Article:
Monday, March 12, 2012

Apophasis: Love is Blind

I learned a new word today: Apophasis. It means to describe something by not describing it. It reminded me of a flash I wrote six years ago.

Love Is Blind by Ginger Hamilton Caudill

She wasn't a beauty. The bathroom's countertop wasn't congested with small jars of creams. Its cold surface wasn't marred by lipstick stains or smudged with foundation. Her arms weren't slender or long; her fingers didn't flutter like graceful birds when she illustrated a point. Her breasts weren't full and heavy, they didn't threaten to spill out of her brassiere. She hated how her there was no gentle swell below her waist. Her jeans always looked as if they belonged to someone else. Her legs weren't planned in proportion to her pudgy midsection.

Her eyes didn't develop in an exotic almond shape. Her cheeks never flushed; they remained a sickly pale ivory despite either embarrassment or excitement. She couldn't go outside without developing a splash of burnt-orange freckles. Her ears weren't small and delicate like her sister's. Her eyebrows didn't break at the right place, nor did they choose to split in the center like others. Her lips weren't lush and kissable nor even average.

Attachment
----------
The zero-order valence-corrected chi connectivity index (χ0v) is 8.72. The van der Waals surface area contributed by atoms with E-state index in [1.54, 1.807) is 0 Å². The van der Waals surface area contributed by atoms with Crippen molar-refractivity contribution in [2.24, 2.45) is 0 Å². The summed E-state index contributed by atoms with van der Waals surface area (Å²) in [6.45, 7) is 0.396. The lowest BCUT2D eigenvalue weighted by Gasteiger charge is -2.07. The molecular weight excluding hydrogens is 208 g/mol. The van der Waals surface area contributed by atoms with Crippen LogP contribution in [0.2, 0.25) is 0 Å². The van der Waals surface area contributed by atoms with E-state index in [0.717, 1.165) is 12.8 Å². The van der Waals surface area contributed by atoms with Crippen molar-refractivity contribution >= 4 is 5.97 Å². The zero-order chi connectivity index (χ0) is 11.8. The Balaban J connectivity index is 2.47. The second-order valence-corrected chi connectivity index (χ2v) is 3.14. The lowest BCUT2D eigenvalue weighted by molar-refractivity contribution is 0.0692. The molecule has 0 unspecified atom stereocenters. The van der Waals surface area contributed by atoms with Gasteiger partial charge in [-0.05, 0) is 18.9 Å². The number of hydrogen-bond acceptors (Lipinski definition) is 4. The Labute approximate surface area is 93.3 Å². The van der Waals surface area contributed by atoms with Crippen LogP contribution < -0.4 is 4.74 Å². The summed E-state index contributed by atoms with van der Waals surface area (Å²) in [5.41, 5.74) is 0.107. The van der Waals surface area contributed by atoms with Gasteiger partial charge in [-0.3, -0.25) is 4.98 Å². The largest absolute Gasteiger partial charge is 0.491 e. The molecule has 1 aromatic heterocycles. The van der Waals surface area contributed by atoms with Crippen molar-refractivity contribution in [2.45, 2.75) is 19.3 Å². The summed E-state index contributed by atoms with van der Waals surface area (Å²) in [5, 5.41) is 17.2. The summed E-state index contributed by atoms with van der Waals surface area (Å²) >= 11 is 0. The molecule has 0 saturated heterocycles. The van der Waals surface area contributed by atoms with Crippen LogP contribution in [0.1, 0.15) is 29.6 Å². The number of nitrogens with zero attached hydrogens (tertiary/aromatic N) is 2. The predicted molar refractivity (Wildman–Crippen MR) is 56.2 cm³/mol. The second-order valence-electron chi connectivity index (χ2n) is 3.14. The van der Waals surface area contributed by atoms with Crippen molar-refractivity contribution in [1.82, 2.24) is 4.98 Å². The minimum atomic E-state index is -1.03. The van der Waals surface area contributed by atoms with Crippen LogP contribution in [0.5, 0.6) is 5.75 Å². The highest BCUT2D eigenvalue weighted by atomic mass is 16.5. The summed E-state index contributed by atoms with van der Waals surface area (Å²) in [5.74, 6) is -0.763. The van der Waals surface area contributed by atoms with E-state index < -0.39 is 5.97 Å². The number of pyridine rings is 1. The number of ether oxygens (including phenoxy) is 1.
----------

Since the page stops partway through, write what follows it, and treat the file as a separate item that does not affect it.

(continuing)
Friends at college had whispered that she'd never marry. "No one will take a second look at her," they said. She hadn't been supposed to hear them, but she couldn't help it. They didn't bother moving away when she drew near.

But she hadn't missed out on love; she'd married a man who couldn't see her shortcomings.

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